Glitch: Import from D80-->Image Capture-->Aperture = WHAT?

Discussion in 'Digital Photography' started by Shacklebolt, Jun 5, 2008.

  1. Shacklebolt macrumors 6502a

    Shacklebolt

    Joined:
    Sep 2, 2004
    #1
    Imported 205 .NEF from D80 into Aperture. Towards the end... things started getting screwey. I tried reimporting one at a time, and it worked again.

    What the hell happened?

    Note: This is how it imported. I know the tint slider is slightly to the left, but I guarantee it makes no difference
     

    Attached Files:

  2. eddx macrumors regular

    eddx

    Joined:
    May 12, 2005
    Location:
    Manchester, UK
    #2
    I am a Nikon D80 user but use Lightroom rather than Aperture.

    Yesterday I came home from a shoot and copied over the DCIM folder from the card onto the desktop (I don't let Lightroom take the data straight off the card because I had problems with earlier versions). It got to 95% transfered and stopped. Turns out one of the files was corrupt. Why? Well I had filled the memory card, no images left. My last image was too big for the remaining space on the card and it corrupted that file. Thankfully I restarted my laptop and had only lost one photo, not a whole card full.

    I don't believe this is what happened to you, but I don't fully understand your problem and would love to help, please give us more details of your problem.
     
  3. Shacklebolt thread starter macrumors 6502a

    Shacklebolt

    Joined:
    Sep 2, 2004
    #3
    Well, this is just from a standard upload off my D80. It's just so weird.... I have no clue how that happened with several of them.

    Eh... perhaps my SDHC card is corrupted or something. A good third of the 205 came out similarly green.

    The reason I import using Image capture is because Aperture has problems getting .NEF files off my D80 (not my D300 though). I'm not sure why/how this is. Hmph.
     
  4. Clix Pix macrumors demi-goddess

    Clix Pix

    Joined:
    Oct 9, 2005
    Location:
    8 miles from the Apple Store at Tysons (VA)
    #4
    I NEVER import directly from camera to computer, nor directly into Aperture. Instead, I use a CF card reader (or for cameras that require it, an SD card reader) and import the images to a folder on the desktop. After that I look through them in Photo Mechanic before then importing just the ones I will be post-processing into Aperture. This system works for me and I don't worry about corruption issues affecting either the camera or the computer.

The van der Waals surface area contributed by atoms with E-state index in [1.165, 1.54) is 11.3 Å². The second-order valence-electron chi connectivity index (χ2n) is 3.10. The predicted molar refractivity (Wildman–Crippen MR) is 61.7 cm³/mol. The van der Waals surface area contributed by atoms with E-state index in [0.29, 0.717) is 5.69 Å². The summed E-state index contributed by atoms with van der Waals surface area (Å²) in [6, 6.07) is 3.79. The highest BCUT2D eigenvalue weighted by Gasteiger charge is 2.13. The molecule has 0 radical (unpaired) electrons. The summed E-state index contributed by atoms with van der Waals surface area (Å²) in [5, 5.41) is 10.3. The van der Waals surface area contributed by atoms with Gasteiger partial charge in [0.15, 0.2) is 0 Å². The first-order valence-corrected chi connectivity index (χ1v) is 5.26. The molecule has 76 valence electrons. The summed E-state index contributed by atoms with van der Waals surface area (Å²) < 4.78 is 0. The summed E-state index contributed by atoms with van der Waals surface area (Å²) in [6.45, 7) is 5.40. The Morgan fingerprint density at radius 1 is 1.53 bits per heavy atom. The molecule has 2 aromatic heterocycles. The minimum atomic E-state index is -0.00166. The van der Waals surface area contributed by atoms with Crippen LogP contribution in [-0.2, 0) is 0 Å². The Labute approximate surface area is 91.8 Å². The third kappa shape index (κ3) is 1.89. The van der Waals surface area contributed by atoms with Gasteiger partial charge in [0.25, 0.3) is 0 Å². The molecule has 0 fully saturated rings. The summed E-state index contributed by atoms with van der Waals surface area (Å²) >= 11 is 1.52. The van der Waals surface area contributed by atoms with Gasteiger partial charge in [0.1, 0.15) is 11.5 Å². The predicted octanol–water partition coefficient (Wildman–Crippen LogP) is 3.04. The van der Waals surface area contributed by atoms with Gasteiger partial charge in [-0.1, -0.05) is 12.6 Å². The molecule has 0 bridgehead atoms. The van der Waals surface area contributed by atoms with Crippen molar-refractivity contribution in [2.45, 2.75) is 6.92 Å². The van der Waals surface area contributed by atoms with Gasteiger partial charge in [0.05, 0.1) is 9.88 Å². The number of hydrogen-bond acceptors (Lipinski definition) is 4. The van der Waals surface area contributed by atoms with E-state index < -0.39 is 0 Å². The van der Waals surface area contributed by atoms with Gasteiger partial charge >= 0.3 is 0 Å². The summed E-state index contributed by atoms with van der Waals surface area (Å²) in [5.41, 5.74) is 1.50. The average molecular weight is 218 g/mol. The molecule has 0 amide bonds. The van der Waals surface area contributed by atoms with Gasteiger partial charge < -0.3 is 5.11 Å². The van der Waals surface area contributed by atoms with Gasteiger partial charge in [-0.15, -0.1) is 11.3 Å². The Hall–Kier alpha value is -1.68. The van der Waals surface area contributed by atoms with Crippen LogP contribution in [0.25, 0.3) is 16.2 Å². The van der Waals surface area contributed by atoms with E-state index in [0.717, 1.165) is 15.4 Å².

5. Shacklebolt thread starter macrumors 6502a

    Shacklebolt

    Joined:
    Sep 2, 2004
    #5
    I'm curious - why do you never import directly into Aperture? Like, what is the harm in it? Will a lone corrupted file damage Aperture?
     
  6. leighonigar macrumors 6502a

    Joined:
    May 5, 2007
    #6
    Have you had any luck fixing the WB/Tint in these (Edit, I get the impression import worked second time)?

    Why does it say 'RAW Fine Tuning' 'Unavailable' ?? Is it usually like that? I use those controls with RAWs from my D70. Just wondering if that's indicative or normal.
     
  7. Clix Pix macrumors demi-goddess

    Clix Pix

    Joined:
    Oct 9, 2005
    Location:
    8 miles from the Apple Store at Tysons (VA)
    #7
    I like the flexibility of being able to do whatever I want with the image files, and in some instances I may just want to edit one or two in CS3 without touching Aperture. Also, I prefer to review them all first quickly in Photo Mechanic. Once I view them in Photo Mechanic I winnow out the ones I know I won't be processing at all and just import the ones I want into Aperture. That way Aperture and my Aperture vault aren't filled with the images I'm not going to use. I have found that PM is faster than Aperture as far as simply reviewing images.

    When I first began using Aperture I indeed was importing all my files directly into Aperture, and then a friend suggested that this might not be the best technique, so I changed my workflow a bit and am quite happy with it now. I have always used card readers to handle the transport of images into the computer, as it is quicker and there is no wear-and-tear on the camera battery.
     

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